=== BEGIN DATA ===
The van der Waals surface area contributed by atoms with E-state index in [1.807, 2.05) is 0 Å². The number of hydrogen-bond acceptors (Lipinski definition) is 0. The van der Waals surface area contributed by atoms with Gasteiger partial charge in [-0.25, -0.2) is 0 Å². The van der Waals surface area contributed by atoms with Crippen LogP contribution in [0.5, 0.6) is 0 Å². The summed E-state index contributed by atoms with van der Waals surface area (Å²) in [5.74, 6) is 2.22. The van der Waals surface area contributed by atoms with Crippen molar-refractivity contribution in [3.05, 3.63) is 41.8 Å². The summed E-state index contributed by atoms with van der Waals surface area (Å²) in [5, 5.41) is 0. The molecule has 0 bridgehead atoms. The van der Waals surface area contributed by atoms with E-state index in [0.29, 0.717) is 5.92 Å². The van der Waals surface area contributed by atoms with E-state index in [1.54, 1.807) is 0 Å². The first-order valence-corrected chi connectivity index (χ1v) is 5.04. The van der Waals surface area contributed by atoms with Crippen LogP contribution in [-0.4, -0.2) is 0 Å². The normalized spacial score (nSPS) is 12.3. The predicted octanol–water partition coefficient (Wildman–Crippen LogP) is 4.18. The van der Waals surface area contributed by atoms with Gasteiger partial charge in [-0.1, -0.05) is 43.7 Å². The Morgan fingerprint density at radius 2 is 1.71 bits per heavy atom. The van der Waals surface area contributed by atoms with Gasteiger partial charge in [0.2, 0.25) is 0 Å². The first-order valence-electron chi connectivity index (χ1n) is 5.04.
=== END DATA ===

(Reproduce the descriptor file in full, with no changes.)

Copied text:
The van der Waals surface area contributed by atoms with E-state index in [1.807, 2.05) is 0 Å². The number of hydrogen-bond acceptors (Lipinski definition) is 0. The van der Waals surface area contributed by atoms with Gasteiger partial charge in [-0.25, -0.2) is 0 Å². The van der Waals surface area contributed by atoms with Crippen LogP contribution in [0.5, 0.6) is 0 Å². The summed E-state index contributed by atoms with van der Waals surface area (Å²) in [5.74, 6) is 2.22. The van der Waals surface area contributed by atoms with Crippen molar-refractivity contribution in [3.05, 3.63) is 41.8 Å². The summed E-state index contributed by atoms with van der Waals surface area (Å²) in [5, 5.41) is 0. The molecule has 0 bridgehead atoms. The van der Waals surface area contributed by atoms with E-state index in [0.29, 0.717) is 5.92 Å². The van der Waals surface area contributed by atoms with E-state index in [1.54, 1.807) is 0 Å². The first-order valence-corrected chi connectivity index (χ1v) is 5.04. The van der Waals surface area contributed by atoms with Crippen LogP contribution in [-0.4, -0.2) is 0 Å². The normalized spacial score (nSPS) is 12.3. The predicted octanol–water partition coefficient (Wildman–Crippen LogP) is 4.18. The van der Waals surface area contributed by atoms with Gasteiger partial charge in [-0.1, -0.05) is 43.7 Å². The Morgan fingerprint density at radius 2 is 1.71 bits per heavy atom. The van der Waals surface area contributed by atoms with Gasteiger partial charge in [0.2, 0.25) is 0 Å². The first-order valence-electron chi connectivity index (χ1n) is 5.04.